How Do We Feel About White Authors Writing Black Stories?

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Mateeka Quinn

Staff Writer

Mateeka is a freelance writer who writes about entertainment-related stuffs at magazines local to the Dallas area. Follow her on Twitter: @MateekaQuinn.

Mateeka Quinn

Staff Writer

Mateeka is a freelance writer who writes about entertainment-related stuffs at magazines local to the Dallas area. Follow her on Twitter: @MateekaQuinn.

The post you’re reading is part of Book Riot’s observance of #BlackOutDay. We are turning our attention fully to issues facing black authors and readers with help from the folks at #BlackoutDay and #WeNeedDiverseBooks. Book Riot is grateful to have a platform to celebrate diversity and critically examine the book world every day, but today we have turned the reins over to our black contributors and guest contributors all working towards social justice and good books. Enjoy!


I can’t tell you how many times I’ve overheard someone say: “You is kind. You is smart. You is important,” usually as a sort of inside joke. It’s a popular quote from Kathryn Stockett’s first bestselling novel The Help, about African American maids working in White households in the 1960s. While the book was a hit with audiences around the world, it received a fair share of criticism–not for its writing, but for the one doing the writing.

Many people, including other authors, did not take well to the novel’s depiction of African Americans. Terry McMillan, the author of bestsellers including How Stella Got Her Groove Back and Waiting to Exhale, called out the fellow bestseller on Twitter regarding its upcoming film release in 2012:

“When African American writers write about African American people, white folks don’t read them. When they write about us: bestsellers.”

That may be true. But what about writing diversely? Isn’t that what we want—to present varied, multicultural perspectives to audiences? Of course! Still–how are we supposed to feel when White authors write historically African American stories?

Maybe it’s the disparity—between author and audience, between storyteller and story—that’s troubling in this case. In another recent example, bookstores in LA were under siege for presenting a book talk with the two writers behind the popular blog Thug Kitchen. Their work focuses on healthy, mostly-vegan recipes written with all sorts of slang and NSFW language.

Why the big to-do? Thug Kitchen’s writers are White, a fact that they didn’t disclose until their book release last year. Many readers were shocked and suddenly offended…I even remember feeling let down. Thug Kitchen seemed to carry such greater meaning to me when it was powered by African American writers, arguing for fresh, whole-food recipes and an end to canned cranberry sauce.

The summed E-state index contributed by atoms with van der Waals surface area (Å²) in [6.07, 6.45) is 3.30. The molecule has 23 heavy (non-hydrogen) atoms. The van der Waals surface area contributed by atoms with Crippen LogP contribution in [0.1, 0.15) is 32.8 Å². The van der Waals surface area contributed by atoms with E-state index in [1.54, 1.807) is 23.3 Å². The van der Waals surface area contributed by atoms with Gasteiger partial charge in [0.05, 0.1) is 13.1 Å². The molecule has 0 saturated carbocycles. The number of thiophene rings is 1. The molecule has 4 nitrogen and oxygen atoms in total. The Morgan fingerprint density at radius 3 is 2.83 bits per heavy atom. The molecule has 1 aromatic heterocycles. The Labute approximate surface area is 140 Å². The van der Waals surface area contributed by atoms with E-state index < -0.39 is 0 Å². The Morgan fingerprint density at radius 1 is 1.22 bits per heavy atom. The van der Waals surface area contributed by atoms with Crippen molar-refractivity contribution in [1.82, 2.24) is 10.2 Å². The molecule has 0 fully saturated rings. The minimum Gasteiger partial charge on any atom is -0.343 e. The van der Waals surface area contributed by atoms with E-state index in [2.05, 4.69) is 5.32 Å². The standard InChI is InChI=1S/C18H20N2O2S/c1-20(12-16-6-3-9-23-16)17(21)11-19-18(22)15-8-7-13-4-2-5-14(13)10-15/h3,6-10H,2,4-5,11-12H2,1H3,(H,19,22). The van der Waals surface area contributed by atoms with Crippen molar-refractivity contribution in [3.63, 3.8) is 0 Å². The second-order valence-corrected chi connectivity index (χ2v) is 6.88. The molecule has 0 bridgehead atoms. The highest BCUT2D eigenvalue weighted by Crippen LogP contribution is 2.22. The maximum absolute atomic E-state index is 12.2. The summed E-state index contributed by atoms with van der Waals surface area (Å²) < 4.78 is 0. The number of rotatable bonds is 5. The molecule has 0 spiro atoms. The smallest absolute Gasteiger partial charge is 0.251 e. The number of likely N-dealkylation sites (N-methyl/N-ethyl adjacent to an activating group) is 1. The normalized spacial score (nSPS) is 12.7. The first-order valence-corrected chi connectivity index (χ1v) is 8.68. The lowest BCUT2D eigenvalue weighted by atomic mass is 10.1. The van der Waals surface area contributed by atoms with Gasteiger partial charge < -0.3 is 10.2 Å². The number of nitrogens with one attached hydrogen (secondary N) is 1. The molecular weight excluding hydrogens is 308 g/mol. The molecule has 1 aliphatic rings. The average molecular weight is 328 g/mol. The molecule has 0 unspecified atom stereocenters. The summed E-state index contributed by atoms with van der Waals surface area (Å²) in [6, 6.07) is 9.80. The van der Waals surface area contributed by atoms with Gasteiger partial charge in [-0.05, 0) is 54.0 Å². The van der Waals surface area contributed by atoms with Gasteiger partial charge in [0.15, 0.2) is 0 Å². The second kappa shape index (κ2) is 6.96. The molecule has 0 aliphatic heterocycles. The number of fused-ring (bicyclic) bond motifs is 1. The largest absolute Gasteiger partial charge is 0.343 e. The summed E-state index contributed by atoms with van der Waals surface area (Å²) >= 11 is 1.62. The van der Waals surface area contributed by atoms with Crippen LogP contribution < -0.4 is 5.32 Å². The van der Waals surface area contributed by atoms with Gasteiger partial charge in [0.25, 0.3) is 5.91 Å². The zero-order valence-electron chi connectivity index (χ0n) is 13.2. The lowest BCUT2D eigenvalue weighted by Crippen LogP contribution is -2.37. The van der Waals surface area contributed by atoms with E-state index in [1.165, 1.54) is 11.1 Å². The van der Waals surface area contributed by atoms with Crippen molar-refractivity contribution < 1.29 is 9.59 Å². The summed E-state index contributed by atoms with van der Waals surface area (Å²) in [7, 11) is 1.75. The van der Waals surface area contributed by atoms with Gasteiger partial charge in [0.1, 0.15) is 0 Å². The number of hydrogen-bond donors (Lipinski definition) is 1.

Why have writers like Stockett and the Thug Kitchen duo faced so much judgment while telling their stories? Could the same question be posed to any of the African Americans writing popular “White” TV shows or Top 40 pop hits? Was Matt Damon right about his diversity comments on Project Grenlight? Should we just worry about diversity in front of the screen (or inside the pages) and not behind the camera (ahem, pen)?

The problem that the African American community has with writers like Stockett and Thug Kitchen is not the fact that they are White. Rather, it’s the fact that their controversial writing assumes a perspective that they have not—could not, by the simple nature of their birth—experience. If not handled properly, the work can be offensive. ABC news shared in 2011 that the longtime real-life maid of Kathryn Stockett’s brother, named Ablene Cooper, was so offended by The Help that she sued Stockett for $75,000, citing her portrayal of maids—like herself–during that time in Mississippi as “humiliating.”

Now, no person should be made to feel that they can only write about people of their own skin color, in my opinion. How could my fantasy Elfin husband Legolas exist without a little imagination? And of course writers, readers, and general human populations everywhere crave diversity in their media. Still, a writer must consider the implications they make when releasing their words to an audience.

I remember interviewing Jesmyn Ward, the author of Salvage the Bones, a National Book Award winner in 2011. We talked a bit through email, and she described how she felt about African American literature as a whole, saying that some readers expect “preconceived notions of what happens to African American people or what African American people experience” when they read African American stories. When White authors tell stories that adhere to those notions, many audiences will no doubt be offended.

If writers of all races stick to believable stories about believable people, and steer clear of caricatures and stereotypes, I think everyone could be happy. Otherwise, perhaps fiction authors should put on their journalist hat when preparing to write in another culture’s voice. If there’s something you’re worried might be a cliché, it never hurts to ask. That’s why God gave us Google.

Now can some please, please, explain this to Matt Damon? I know he’s apologized, but still.